COVID Policy

We strongly urge all attendees to be fully vaccinated and appropriately boosted.  The HamSCI workshop will require masks for all people over the age of 3, consistent with U.S. Space and Rocket Center Policy. Masks may be removed while eating or drinking. Participants are required to follow current CDC guidelines for COVID quarantine and isolation.  Note that Alabama state law does not permit the event to require vaccination in order to attend.  We suggest that participants move to virtual attendance if this is a concern.

Community Participation Guidelines

All participants in the HamSCI workshop must adhere to the HamSCI Community Participation Guidelines. Those that do not follow these guidelines will be asked to leave.

Lodging

Lodging is available at the Huntsville Marriott at the Space and Rocket Center. This hotel is only a 2 minute walk from the meeting location, and will be the location of the Friday Banquet and Saturday Reception. Please check back soon for more information.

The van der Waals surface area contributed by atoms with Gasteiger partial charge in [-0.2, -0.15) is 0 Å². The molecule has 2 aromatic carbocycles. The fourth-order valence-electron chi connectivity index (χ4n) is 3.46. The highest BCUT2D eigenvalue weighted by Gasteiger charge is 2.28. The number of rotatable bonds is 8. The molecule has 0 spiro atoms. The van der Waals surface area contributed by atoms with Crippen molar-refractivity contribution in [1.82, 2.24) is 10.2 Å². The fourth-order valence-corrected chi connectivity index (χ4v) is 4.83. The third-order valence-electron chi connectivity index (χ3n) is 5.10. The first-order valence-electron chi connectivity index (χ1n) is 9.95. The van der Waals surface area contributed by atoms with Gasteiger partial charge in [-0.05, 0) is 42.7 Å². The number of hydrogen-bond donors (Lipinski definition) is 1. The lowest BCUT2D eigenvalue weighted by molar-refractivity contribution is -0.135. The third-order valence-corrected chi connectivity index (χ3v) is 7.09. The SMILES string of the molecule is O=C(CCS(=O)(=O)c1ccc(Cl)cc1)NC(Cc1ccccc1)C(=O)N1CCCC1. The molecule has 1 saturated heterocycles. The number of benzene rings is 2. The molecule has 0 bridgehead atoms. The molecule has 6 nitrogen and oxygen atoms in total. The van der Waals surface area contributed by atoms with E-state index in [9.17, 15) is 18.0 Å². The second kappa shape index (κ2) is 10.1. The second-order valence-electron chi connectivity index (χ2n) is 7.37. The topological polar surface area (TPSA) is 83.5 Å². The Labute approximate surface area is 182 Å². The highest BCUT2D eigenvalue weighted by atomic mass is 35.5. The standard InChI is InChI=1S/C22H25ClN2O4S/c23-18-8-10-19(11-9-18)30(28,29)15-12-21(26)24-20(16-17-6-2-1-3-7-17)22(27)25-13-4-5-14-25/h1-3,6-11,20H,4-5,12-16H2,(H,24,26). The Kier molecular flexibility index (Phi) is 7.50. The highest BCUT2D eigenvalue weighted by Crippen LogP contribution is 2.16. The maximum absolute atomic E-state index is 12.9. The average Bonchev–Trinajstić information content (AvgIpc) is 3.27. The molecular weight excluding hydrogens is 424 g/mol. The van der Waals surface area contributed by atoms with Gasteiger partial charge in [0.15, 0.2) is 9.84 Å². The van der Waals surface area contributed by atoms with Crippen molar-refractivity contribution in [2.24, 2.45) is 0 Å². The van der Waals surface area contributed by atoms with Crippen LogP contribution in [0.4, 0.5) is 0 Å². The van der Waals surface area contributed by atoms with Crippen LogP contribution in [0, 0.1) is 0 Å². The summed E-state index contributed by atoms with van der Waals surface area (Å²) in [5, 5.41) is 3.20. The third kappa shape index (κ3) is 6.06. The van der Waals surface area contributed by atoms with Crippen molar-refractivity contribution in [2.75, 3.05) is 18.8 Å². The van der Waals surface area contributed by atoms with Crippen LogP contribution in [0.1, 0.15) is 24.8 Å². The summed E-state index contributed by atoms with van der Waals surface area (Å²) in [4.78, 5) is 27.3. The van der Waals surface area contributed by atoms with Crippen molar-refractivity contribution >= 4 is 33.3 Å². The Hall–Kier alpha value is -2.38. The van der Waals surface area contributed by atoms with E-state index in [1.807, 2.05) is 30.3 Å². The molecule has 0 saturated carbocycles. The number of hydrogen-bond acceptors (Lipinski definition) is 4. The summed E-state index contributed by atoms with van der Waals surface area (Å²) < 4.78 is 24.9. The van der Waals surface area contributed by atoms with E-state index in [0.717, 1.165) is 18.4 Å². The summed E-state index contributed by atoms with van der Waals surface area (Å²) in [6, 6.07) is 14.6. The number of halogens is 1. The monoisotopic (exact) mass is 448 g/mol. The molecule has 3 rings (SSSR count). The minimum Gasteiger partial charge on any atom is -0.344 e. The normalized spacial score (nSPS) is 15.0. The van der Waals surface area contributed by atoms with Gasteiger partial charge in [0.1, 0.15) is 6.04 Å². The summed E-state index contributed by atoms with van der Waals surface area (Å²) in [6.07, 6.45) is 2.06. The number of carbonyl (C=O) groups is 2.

Invited Speakers

Invited Scientist Tutorial: Dr. Tamitha Skov WX6SWW, “Ionospheric Impacts of Space Weather”

Photo of Dr. Tamitha Skov
The invited scientist tutorial will be presented by Dr. Tamitha Skov WX6SWW and will focus on the ionospheric impacts of space weather. Dr. Skov holds B.S. degrees in physics and physical chemistry, as well as M.S. and Ph.D. degrees in geophysics and planetary physics from the University of California at Los Angeles (UCLA). She joined the Aerospace Corporation in 2004, where she is currently a Research Scientist in the Physical Sciences Laboratory. At Aerospace, she works primarily in the fields of solar and space physics research and in the testing of spacecraft materials in realistic space radiation environments. In 2020, Dr. Skov joined Millersville University as an adjunct professor and is now teaching graduate courses in meteorology, serving as a pioneer in the field of "Broadcast Space Weather”. Dr. Skov is well-known to the amateur radio community as “The Space Weather Woman” through her innovative YouTube space weather forecasts.

Invited Amateur Radio Tutorial: Mr. Jim Bacon G3YLA, “Influences of Terrestrial Weather on Radio Propagation and the Ionosphere”

Photo of Jim Bacon G3YLA